From the User Perspective - TrickBot Phish

Most of the posts covered in this blog so far show the static analysis piece of documents, spreadsheets, and PDFs utilizing tools on REMnux. In this post, I'll demonstrate a quick dynamic analysis of an .xlsm file calling out to C2 infrastructure to download a TrickBot payload.

Taking a quick look with olevba in REMnux, we identify that the file contains possible commands as well as a potential C2 IP address:

From here, we move on to detonating this file with the appropriate tools running in the background to capture nefarious activity. After removing some of the default safeguards in place, we see that the file prompts us to enable macros:

Once we've done so, the file doesn't offer any additional disguise. No data is populated in the spreadsheet, but we observed a cmd terminal pop up on the screen:

We then see a window titled "http://87[.]251[.]85[.]100/love/love.html" also pop up on the tool bar. When we click on it, right now it's a blank window since our VM does not have connectivity to the internet proper.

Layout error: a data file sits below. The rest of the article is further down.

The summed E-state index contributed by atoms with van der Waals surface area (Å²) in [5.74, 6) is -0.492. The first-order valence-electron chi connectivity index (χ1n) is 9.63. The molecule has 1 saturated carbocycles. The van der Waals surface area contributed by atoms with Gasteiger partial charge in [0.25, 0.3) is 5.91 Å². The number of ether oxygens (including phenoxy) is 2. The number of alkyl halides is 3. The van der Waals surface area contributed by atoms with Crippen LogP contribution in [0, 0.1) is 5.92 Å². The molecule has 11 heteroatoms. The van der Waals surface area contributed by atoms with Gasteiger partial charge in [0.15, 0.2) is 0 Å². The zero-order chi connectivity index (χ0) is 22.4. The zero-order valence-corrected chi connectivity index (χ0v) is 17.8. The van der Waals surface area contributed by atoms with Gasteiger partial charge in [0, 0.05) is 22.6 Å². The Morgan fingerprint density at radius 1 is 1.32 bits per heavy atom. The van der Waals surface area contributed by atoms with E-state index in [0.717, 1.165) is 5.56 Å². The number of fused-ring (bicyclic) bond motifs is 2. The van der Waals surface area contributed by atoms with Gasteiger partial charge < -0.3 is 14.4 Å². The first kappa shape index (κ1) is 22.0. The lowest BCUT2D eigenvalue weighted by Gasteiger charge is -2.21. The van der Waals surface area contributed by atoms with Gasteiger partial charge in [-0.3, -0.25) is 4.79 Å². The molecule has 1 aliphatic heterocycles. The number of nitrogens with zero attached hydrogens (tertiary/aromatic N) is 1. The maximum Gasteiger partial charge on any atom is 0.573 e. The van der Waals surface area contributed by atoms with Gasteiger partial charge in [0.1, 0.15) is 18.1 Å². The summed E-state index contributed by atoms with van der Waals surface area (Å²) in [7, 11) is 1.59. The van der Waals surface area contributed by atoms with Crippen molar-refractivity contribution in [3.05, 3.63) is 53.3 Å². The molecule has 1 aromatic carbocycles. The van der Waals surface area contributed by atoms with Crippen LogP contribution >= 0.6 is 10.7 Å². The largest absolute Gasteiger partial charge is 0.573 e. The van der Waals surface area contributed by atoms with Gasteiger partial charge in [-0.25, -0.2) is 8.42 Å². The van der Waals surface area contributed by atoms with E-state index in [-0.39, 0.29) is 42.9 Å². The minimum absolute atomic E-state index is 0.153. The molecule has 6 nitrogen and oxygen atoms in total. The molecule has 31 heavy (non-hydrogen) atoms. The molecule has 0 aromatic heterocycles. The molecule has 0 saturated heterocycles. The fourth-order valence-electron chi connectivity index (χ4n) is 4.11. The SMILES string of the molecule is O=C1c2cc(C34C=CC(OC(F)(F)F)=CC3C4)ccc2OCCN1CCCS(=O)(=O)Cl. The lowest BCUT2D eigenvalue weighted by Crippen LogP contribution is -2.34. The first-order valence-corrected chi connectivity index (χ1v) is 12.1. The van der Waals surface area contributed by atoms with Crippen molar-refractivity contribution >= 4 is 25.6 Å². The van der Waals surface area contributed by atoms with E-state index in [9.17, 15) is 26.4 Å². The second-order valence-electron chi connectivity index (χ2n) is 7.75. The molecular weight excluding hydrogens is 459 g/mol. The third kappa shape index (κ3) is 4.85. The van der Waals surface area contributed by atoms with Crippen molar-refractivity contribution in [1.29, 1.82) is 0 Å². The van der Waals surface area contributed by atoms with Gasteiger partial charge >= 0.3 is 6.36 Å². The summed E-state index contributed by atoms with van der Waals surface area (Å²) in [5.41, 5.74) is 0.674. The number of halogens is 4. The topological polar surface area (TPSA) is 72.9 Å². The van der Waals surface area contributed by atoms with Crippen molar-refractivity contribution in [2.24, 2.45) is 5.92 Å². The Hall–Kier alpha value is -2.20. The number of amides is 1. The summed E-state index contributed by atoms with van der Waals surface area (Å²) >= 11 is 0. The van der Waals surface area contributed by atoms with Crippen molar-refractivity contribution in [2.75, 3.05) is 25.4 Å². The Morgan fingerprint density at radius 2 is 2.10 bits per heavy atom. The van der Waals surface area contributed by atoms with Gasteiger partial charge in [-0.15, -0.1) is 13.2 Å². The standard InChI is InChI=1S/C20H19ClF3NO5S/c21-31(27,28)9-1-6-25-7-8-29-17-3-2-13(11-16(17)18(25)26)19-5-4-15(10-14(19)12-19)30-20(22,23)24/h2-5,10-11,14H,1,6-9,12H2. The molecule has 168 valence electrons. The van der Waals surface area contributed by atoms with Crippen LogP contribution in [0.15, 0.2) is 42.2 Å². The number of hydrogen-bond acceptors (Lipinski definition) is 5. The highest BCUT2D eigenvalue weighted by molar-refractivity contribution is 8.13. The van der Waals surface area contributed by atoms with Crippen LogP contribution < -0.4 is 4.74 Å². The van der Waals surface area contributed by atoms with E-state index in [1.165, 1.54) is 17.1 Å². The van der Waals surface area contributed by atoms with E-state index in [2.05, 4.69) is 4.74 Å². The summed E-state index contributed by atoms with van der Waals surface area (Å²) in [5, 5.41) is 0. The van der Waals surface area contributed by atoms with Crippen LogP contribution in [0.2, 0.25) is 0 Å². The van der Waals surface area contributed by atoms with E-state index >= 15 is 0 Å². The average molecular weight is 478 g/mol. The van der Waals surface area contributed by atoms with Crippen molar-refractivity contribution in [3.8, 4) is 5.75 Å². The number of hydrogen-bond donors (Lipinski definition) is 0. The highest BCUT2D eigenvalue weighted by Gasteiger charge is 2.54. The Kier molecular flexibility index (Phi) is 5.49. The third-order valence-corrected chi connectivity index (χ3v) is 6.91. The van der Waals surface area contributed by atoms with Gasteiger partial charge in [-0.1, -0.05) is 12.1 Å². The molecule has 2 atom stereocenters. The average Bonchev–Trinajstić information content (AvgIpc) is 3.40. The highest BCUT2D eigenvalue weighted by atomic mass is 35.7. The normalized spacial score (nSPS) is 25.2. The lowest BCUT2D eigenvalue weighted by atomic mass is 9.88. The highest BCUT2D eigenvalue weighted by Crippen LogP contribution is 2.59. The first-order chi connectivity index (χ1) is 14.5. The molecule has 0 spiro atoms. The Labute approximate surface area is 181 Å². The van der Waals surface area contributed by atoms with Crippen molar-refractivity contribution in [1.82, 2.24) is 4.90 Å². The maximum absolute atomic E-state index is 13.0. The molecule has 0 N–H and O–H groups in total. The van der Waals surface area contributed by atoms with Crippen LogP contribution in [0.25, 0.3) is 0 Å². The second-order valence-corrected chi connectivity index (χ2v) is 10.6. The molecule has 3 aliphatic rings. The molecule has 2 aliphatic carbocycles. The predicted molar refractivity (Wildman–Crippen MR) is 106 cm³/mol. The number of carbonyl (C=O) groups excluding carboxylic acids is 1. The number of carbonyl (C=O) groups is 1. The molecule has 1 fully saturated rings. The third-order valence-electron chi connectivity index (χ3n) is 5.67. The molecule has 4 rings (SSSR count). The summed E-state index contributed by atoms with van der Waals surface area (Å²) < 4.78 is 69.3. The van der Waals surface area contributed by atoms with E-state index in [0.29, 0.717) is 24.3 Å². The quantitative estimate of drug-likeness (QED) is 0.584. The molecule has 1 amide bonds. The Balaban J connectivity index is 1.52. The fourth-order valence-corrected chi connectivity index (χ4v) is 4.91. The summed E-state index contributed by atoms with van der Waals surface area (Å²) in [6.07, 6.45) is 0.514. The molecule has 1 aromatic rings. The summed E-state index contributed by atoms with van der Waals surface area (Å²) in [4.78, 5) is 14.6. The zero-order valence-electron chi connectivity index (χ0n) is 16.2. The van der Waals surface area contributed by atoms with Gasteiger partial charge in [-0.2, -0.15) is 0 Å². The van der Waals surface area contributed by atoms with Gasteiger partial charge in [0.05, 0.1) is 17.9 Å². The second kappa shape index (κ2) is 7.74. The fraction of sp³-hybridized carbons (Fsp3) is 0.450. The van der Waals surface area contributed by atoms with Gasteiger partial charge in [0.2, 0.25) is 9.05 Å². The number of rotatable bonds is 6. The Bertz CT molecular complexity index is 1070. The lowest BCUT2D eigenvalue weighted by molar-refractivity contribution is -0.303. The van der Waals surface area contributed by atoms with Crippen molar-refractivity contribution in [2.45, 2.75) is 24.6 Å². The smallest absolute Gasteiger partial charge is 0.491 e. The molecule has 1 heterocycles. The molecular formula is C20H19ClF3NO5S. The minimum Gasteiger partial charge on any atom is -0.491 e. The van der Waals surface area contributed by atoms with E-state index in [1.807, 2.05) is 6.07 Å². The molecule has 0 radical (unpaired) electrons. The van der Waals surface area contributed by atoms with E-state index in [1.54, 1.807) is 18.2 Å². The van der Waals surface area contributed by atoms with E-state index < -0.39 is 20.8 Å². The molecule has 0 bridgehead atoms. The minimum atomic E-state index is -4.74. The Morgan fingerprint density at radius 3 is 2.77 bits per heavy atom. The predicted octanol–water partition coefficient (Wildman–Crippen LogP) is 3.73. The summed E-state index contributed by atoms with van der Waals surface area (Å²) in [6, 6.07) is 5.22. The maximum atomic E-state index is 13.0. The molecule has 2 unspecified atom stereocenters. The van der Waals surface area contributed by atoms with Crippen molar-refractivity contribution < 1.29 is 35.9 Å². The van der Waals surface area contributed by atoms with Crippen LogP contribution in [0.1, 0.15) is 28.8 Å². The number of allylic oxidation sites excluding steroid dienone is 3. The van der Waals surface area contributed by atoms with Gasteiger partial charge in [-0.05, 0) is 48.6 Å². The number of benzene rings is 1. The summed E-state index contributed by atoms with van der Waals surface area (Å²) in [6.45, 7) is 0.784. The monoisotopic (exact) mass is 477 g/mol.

Referencing the ProcessHacker process tree, we see that Excel did indeed spawn cmd, which then spawned mshta.

Looking at the memory strings or general information of each of those child processes, we see their commandlines corroborating with the IP we saw in olevba:

Based on the outputs of other tools, no file were observed to be written during this stage of the attack. This means that this entire stage operated in memory, outside of the original lure file.

Some may look at this and say, "well it generated a cmd shell window" or something along similar lines. While most of us that have a keen eye for anomalous activity on a computer would catch this and raise concern, the average computer user would not. They may have been conditioned to associate the blank command shell with possible administrative activity or otherwise normal behavior. This stage of the malware also does not hinder the user from performing other tasks, meaning it doesn't draw attention. Malware developers have become stealthier, and it's important to remember as members and "guardians" in the DFIR community, the majority of computer users across the globe don't do what we do and don't see what we see.




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